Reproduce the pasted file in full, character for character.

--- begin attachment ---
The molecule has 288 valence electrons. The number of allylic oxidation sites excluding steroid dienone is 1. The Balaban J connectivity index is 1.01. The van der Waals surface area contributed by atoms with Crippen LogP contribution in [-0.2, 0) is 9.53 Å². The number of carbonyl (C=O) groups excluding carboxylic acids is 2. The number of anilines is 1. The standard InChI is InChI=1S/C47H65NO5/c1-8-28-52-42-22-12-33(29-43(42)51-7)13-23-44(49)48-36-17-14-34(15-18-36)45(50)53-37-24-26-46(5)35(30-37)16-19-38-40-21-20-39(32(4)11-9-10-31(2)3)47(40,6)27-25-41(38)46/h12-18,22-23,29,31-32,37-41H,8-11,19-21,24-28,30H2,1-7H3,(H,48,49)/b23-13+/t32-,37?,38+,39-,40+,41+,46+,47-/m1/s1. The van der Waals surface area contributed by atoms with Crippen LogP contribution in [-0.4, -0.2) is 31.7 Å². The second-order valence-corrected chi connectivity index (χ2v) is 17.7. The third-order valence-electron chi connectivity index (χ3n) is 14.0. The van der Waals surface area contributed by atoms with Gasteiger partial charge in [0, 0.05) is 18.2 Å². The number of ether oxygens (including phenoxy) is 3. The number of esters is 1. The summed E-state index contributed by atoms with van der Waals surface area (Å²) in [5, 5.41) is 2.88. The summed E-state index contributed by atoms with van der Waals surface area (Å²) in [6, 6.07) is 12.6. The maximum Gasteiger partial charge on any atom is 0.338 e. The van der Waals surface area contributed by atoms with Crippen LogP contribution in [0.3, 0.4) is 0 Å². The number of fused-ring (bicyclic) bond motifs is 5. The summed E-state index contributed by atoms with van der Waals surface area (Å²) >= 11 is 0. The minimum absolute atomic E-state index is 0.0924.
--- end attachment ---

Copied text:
The molecule has 288 valence electrons. The number of allylic oxidation sites excluding steroid dienone is 1. The Balaban J connectivity index is 1.01. The van der Waals surface area contributed by atoms with Crippen LogP contribution in [-0.2, 0) is 9.53 Å². The number of carbonyl (C=O) groups excluding carboxylic acids is 2. The number of anilines is 1. The standard InChI is InChI=1S/C47H65NO5/c1-8-28-52-42-22-12-33(29-43(42)51-7)13-23-44(49)48-36-17-14-34(15-18-36)45(50)53-37-24-26-46(5)35(30-37)16-19-38-40-21-20-39(32(4)11-9-10-31(2)3)47(40,6)27-25-41(38)46/h12-18,22-23,29,31-32,37-41H,8-11,19-21,24-28,30H2,1-7H3,(H,48,49)/b23-13+/t32-,37?,38+,39-,40+,41+,46+,47-/m1/s1. The van der Waals surface area contributed by atoms with Crippen LogP contribution in [-0.4, -0.2) is 31.7 Å². The second-order valence-corrected chi connectivity index (χ2v) is 17.7. The third-order valence-electron chi connectivity index (χ3n) is 14.0. The van der Waals surface area contributed by atoms with Gasteiger partial charge in [0, 0.05) is 18.2 Å². The number of ether oxygens (including phenoxy) is 3. The number of esters is 1. The summed E-state index contributed by atoms with van der Waals surface area (Å²) in [5, 5.41) is 2.88. The summed E-state index contributed by atoms with van der Waals surface area (Å²) in [6, 6.07) is 12.6. The maximum Gasteiger partial charge on any atom is 0.338 e. The van der Waals surface area contributed by atoms with Crippen LogP contribution in [0.3, 0.4) is 0 Å². The number of fused-ring (bicyclic) bond motifs is 5. The summed E-state index contributed by atoms with van der Waals surface area (Å²) >= 11 is 0. The minimum absolute atomic E-state index is 0.0924.